September 12, 2012
World Series contender: Washington Nationals
By KEN FIDLIN, QMI Agency
No story in baseball has fascinated, inflamed and polarized more people than the soap opera-like circus surrounding Stephen Strasburg’s right elbow and the Washington Nationals’ steadfast decision to shut him down.
For months, the plan to limit Strasburg’s innings in this, his first full season back from Tommy John surgery, has been debated all over North America against the backdrop of the Nationals’ emergence as a World Series threat. Now that the plan has come to fruition, though, it’s time to go beyond the controversy and get back to the real story here.
And the real story that has been overshadowed is the sudden rise to power of a baseball franchise in a city that has one of the sorriest legacies in all of MLB history.
While the Nationals only brought baseball back to the U.S. capital eight years ago when the Expos were transplanted from Montreal, major-league baseball has been played, but for the most part not played very well, in the District of Columbia in 78 of the last 112 years.
The Senators existed from 1901 until 1960 before that original franchise moved to Minnesota and became the Twins. An expansion franchise, also named the Senators, began in 1961 and lasted 11 seasons in Washington before it moved to Texas and became the Rangers.
For the next 34 years, baseball was absent from Washington until the Expos arrived.
In all those 78 seasons, the Senators/Nationals have won more games than they lost only 17 times —14 of those winning seasons occurred before World War II. Washington teams have lost 90 or more games in 29 of those 78 seasons. Since 1936, Washington has experienced four winning seasons prior to this one. They won their only World Series in 1924, losing the Fall Classic on two other occasions: 1925 and 1933.
Whether or not the Nats have done the right thing with Strasburg will be debated for years, but that’s now been shoved off centre stage because Washington is going to the playoffs. With 88 wins (through Tuesday) and only 20 games left, they would pretty much have to lose all 20 and two of the other wild card contenders would have to play .750 baseball to get even close.
Would they prefer to have Strasburg in front of their rotation? Of course. But that’s not happening and the Nats already own the best pitching staff in the National League, whether you include Strasburg or not.
“You only need four in October,” says Washington manager Davey Johnson.
Gio Gonzalez, Jordan Zimmerman, Edwin Jackson and Ross Detwiler are all in the top 31 NL pitchers in ERA and in the top 21 in WHIP. They are also all in the top 24 in opponents’ OPS.
The entire staff, including the bullpen, has four of the top nine pitchers in the league in terms of average fastball velocity.
“I don’t think anybody is too worried,” first baseman Adam LaRoche told the Washington Post. “Our other starters go up against the best in the business and shut ’em down. You see teams piece it together late in the season and in the postseason with just a couple of good pitchers. Come on. This is like a dream here for a manager or pitching coach to have that many options.”
Indeed, when the shutdown of Strasburg was announced last weekend, his ERA was fifth in the Washington rotation since May 15. John Lannan will get the Strasburg starts down the stretch, but will probably work out of the bullpen in the playoffs.
The Nationals are not noted as a big offensive outfit, but since the all-star break, they have been at the top, or at least near it, in runs scored and team OPS. As they steam through September, the Nats also have the seven hitters they want at the top of their lineup, as well as their seven-man bullpen healthy and ready.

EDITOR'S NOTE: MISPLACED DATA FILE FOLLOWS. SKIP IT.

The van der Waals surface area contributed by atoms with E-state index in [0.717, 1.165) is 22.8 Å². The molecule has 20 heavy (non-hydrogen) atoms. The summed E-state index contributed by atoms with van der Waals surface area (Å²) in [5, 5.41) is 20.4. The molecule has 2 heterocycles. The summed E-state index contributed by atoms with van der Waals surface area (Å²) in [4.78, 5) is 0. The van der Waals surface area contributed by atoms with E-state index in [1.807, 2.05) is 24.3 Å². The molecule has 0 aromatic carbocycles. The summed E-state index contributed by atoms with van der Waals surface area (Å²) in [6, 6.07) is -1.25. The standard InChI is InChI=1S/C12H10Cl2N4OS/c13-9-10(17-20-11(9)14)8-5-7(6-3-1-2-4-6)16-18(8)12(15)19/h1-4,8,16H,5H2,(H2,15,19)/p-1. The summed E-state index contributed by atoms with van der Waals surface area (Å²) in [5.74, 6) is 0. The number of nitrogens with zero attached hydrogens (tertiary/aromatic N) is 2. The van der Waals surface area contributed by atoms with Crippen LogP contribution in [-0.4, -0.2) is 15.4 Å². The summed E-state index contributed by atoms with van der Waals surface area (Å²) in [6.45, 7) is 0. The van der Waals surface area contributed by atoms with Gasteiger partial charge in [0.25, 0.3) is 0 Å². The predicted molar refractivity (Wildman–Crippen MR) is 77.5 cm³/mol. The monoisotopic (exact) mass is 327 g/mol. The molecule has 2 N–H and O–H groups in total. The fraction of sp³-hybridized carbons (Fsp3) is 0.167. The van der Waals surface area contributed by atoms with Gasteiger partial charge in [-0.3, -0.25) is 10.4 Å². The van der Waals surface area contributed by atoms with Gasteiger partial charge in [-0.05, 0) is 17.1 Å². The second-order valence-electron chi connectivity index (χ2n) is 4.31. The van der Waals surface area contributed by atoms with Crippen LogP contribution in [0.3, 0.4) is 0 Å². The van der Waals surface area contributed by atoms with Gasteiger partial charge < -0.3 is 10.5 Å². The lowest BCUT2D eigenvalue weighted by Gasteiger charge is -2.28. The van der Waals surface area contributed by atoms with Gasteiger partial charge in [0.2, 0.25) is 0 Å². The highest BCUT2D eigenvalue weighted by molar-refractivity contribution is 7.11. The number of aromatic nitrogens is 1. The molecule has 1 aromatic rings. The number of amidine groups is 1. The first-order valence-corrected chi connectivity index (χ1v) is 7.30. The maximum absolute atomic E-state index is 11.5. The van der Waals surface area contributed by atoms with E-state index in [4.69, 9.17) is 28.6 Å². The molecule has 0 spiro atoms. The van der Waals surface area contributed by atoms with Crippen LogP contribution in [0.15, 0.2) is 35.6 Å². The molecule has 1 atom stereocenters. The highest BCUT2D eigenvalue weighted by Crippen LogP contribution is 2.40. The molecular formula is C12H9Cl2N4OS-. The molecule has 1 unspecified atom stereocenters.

The Nationals certainly have a lot going for them as they head down the stretch, but one thing they do not have is a lot of playoff experience. LaRoche has been to the playoffs as a Brave and Jayson Werth has been there with the Phillies. Edwin Jackson has pitched for the Rays and the Cardinals in the postseason, winning a World Series ring last year. But, for the most part, they are young. There is a school of thought that says you have to experience the learning curve of October baseball before you can master it. The Nats are going to test that theory.
“When we are done, we can look back,” said reliever Drew Storen. “Once you step outside the bubble and start looking in, that’s when the trouble starts.”
HARPER AN OLD-TIME PLAYER
Davey Johnson, the 69-year-old skipper of the Washington Nationals has managed the likes of Hall of Famers Cal Ripken Jr., Barry Larkin and Gary Carter, but he has only one favourite player.
His name is Bryce Harper.
“Bryce might be my favourite player of all time,” the Nats manager said on a Washington radio program Wednesday. “Because he plays the game as hard as anybody can play it and he never lets up. He’s wonderful to watch.”
In his rookie season, Harper has hit .265 with a .795 OPS, 18 home runs and 49 RBI to go with 82 runs scored.
“I think he’s a Pete Rose guy,” Johnson said. “He’s just gonna be full-bore for probably 30 years. You know, there’s no let-up in this young man. He wants to be great. His parents were great; they taught him the right way. And he’s just a dandy. My guys love watching him play, and the umpires, and people around the league, they like to see it. This is old-time, hard-nosed baseball.”
As far as the Nationals’ success is concerned, Johnson predicted a division championship last spring.
“I’ll tell ya, I knew the talent was there,” he said. “You know, I’m not blind. I may be old, but I can see talent. All we had to do was play up to our ability. And if we did that, I thought we could win our division ... The young studs in the organization really have held us in there. Because we’ve had big injuries, and they’ve been the guys that have been the mainstays.”